Apply phone analytics to track your marketing investment

As part of a phone analytics solution, unique, trackable numbers can be assigned to marketing campaigns and media channels to provide insight into customer response rates. With this information, marketing can optimise the channel mix for the best return on investment.

Businesses should ask themselves whether or not they understand how people are calling their business, during what time of day customers are more likely to call, or even why they’re calling in the first place. This type of information is indispensable when it comes to allocating marketing budgets across all of the different available platforms.

Use analytics to improve call handling

Call analytics can also help organisations better distribute internal resources to maximise the value of every inbound inquiry. Using analytics to understand when the highest influx of calls will be, and what customers are most likely to be inquiring about, call handling can be improved through measures like increased staff allocation and training, and call management optimised to resolve each query through the best, and most cost-efficient channel.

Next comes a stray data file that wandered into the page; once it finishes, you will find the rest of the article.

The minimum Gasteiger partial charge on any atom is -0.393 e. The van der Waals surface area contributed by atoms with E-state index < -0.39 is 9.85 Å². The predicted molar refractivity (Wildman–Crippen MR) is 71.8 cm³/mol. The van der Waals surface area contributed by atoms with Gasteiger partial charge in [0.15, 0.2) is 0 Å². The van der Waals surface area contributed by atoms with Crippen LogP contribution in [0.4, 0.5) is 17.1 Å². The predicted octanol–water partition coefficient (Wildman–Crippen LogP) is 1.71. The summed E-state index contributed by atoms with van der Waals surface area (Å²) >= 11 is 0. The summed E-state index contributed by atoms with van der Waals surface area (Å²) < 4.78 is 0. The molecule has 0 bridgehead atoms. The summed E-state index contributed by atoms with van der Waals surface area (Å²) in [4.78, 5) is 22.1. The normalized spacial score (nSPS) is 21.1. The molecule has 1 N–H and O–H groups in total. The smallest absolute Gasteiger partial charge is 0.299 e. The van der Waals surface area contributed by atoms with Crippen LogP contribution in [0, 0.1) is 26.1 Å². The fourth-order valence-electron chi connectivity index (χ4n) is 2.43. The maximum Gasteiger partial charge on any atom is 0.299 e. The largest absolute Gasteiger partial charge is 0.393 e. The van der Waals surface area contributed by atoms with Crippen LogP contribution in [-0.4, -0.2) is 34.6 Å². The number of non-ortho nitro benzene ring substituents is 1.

This is especially important, as one of the results of the rise of digital is that the voice channel has emerged as the way to resolve more in-depth, complex queries. Phone interactions with customers, therefore, provide the opportunity for higher-quality conversations than those carried out by webchat or other digital contact methods.

Automate phone systems

On top of live analytics, technology is also readily available to automate the entire call process, ensuring no customers are missed. So far this approach has been adopted largely by the hospitality industry, for example, in the ability to make restaurant or hotel bookings using an automated phone system. However, it isn’t hard to imagine how a business in most industries – from a retail outlet to an estate agents office – could automate incoming enquiries to some extent, at least to handle calls while the office is closed.